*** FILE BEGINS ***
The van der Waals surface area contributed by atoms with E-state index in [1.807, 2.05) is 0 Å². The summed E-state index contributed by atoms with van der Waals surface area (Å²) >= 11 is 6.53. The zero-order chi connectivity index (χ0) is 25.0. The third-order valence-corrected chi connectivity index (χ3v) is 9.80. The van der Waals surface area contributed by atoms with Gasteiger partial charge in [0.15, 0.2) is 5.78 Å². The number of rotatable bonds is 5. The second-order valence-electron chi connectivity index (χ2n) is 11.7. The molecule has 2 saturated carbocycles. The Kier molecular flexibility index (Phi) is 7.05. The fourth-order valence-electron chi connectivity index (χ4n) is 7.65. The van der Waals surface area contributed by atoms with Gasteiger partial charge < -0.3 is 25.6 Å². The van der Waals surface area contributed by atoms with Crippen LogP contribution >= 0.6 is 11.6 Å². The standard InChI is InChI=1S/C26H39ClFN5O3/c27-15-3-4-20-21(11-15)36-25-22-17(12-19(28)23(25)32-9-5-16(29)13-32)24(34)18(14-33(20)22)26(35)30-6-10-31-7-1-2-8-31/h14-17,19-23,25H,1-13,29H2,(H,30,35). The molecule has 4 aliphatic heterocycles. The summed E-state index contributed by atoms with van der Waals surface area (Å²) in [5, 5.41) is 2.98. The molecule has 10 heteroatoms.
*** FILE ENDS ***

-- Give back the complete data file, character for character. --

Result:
The van der Waals surface area contributed by atoms with E-state index in [1.807, 2.05) is 0 Å². The summed E-state index contributed by atoms with van der Waals surface area (Å²) >= 11 is 6.53. The zero-order chi connectivity index (χ0) is 25.0. The third-order valence-corrected chi connectivity index (χ3v) is 9.80. The van der Waals surface area contributed by atoms with Gasteiger partial charge in [0.15, 0.2) is 5.78 Å². The number of rotatable bonds is 5. The second-order valence-electron chi connectivity index (χ2n) is 11.7. The molecule has 2 saturated carbocycles. The Kier molecular flexibility index (Phi) is 7.05. The fourth-order valence-electron chi connectivity index (χ4n) is 7.65. The van der Waals surface area contributed by atoms with Gasteiger partial charge < -0.3 is 25.6 Å². The van der Waals surface area contributed by atoms with Crippen LogP contribution >= 0.6 is 11.6 Å². The standard InChI is InChI=1S/C26H39ClFN5O3/c27-15-3-4-20-21(11-15)36-25-22-17(12-19(28)23(25)32-9-5-16(29)13-32)24(34)18(14-33(20)22)26(35)30-6-10-31-7-1-2-8-31/h14-17,19-23,25H,1-13,29H2,(H,30,35). The molecule has 4 aliphatic heterocycles. The summed E-state index contributed by atoms with van der Waals surface area (Å²) in [5, 5.41) is 2.98. The molecule has 10 heteroatoms.